Having read a very interesting blog post yesterday on one of the blogs I follow, as well as accidentally finding another interesting blog yesterday evening, and then reading this news article today, it's made me start to think once more about labels and how useful they actually are.
For me, personally, I found labels in the beginning to be quite scary. Well, at least the descriptions for them. On the one hand, the label is quite bland, coming along with or without the pretty picture. But then, as soon as you start to read the description behind that label... Then the panic starts to set in, as in "shit, am I really that terrible, that nasty to people??!" But then you calm down a bit after the initial shock and start to read the fine details more calmly, realising how broad that description still is. But it's still essentially a recipe list of problems, which can be overwhelming at times. All those little things that we are suddenly confronted with, forced to deal with! It can be quite a lot for someone to take in!
Luckily I'm one of the few that are able to take those details and put it to good use, but I am aware that not everyone can. For me, it's useful having the label, as once I'm over the initial shock it gives me a place to start researching, a place to build upon my own coping mechanisms, as I know that I'm already aware of all the problems there - none of what sits within the description is new to me; it's just a shock in the first instance seeing it all listed on one page, your life grinning back at you all in one go! But once I'm over that shock, I realise that I knew it all anyway - it's just that now I have a name for it.
Many others will just see the label, with all it comes with, and start panicking. The trouble is so many mental illnesses have had a bad press at some point that the instant reaction for a majority of people is one of disbelief, "that's not me! How can that possibly be me?!" They just simply do not want to accept it. Well, I can understand that, as I was like that myself years ago. The difference between that person from years ago and the one that sits here now is a level of acceptance - having already started accepting who I am, another label comes as no major shock to me.
Medical labels can be useful. They can be a way to instantly communicate across to someone a generalisation of problems, whether it be speaking to a fellow sufferer, or speaking to a medical practitioner. They can help you find specific support or care quickly and easily, without all the fuss of having to explain all the finite details for the umpteenth time. Yet, on the other hand, they can be quite harmful - anyone can put on label and wear it with pride, essentially getting away with murder in some instances. Does that mean we should keep our labels private?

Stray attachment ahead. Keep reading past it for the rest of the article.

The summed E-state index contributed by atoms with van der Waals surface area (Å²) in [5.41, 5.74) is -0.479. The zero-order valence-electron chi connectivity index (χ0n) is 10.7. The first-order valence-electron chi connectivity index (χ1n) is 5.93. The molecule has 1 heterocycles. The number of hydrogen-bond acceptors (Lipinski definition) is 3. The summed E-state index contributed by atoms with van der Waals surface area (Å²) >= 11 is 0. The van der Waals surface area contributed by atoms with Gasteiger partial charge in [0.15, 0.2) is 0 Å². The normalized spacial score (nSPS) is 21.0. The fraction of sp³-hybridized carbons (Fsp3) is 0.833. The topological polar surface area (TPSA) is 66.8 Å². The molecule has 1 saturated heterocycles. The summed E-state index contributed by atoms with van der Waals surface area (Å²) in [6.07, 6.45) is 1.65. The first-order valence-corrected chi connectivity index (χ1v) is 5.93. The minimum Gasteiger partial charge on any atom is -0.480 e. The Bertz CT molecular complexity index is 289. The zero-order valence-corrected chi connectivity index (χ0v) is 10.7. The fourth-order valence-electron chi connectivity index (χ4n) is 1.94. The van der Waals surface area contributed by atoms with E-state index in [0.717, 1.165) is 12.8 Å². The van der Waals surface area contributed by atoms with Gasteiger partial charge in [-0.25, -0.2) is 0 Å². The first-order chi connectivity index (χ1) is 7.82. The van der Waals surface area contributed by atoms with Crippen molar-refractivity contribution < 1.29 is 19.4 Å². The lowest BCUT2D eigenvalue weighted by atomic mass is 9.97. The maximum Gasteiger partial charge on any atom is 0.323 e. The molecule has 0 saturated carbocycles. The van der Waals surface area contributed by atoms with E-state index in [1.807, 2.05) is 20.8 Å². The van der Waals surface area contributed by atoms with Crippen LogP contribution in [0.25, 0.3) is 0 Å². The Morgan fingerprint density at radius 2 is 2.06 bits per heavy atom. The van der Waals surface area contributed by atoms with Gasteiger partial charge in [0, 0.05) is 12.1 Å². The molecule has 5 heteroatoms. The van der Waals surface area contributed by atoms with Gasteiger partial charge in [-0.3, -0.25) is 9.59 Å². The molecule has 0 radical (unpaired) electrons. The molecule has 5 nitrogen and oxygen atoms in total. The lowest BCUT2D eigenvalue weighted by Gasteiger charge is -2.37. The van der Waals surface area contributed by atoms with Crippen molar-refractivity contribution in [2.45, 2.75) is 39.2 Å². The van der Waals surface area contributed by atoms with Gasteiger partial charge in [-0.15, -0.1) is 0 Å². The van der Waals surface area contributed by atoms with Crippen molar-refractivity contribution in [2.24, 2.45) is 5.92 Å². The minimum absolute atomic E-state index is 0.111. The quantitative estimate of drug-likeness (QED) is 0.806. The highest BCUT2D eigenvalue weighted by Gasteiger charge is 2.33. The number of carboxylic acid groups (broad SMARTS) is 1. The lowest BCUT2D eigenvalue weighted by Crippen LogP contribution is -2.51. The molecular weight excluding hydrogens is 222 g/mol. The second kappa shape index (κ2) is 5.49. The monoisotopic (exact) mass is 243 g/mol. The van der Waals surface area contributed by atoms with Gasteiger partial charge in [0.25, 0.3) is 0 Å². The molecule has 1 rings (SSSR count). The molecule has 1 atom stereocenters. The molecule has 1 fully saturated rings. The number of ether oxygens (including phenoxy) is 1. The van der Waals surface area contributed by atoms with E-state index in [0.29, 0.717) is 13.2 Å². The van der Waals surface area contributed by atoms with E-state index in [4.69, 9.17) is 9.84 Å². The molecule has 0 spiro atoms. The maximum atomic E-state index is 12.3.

But what people don't realise is that we all have labels that we put upon ourselves, not just medical labels, which can range anywhere from our work to our hobbies. There is the one lady who is an administrator, but in her spare time she's a railways enthusiast. Or how about that man over there? He's an accountant, but in his spare time he's a dancer. Actor, musician, painter, artist, sailor, sculptor, doctor... The list is endless. How, in that instance, does it make medical labels any different? There are many people who spend their entire lives living by false labels, pretending to be something they're not, from benefit cheats to attention seekers. The difference comes, perhaps, in that with most cases they're not trying to get away with murder!
At the end of the day, all that those labels give you is an overview. Anyone can put a label on, wear it with some degree of pride, try to define their lives by it, try to explain away their actions by it. But what that label doesn't tell you is who that person is underneath. It is for that reason that I generally don't use my many labels in the first instance, when getting to know someone (unless it is via a particular specific-interest forum) - people can too easily gain a false impression of who I am before they've even begun to get to know me. In the same breath, when meeting someone else I try to not let their labels dictate my view of them, learning about who they are with and in spite of their labels. If governments want to stop people from abusing labels and using them as an excuse for their actions, then they should be doing the same.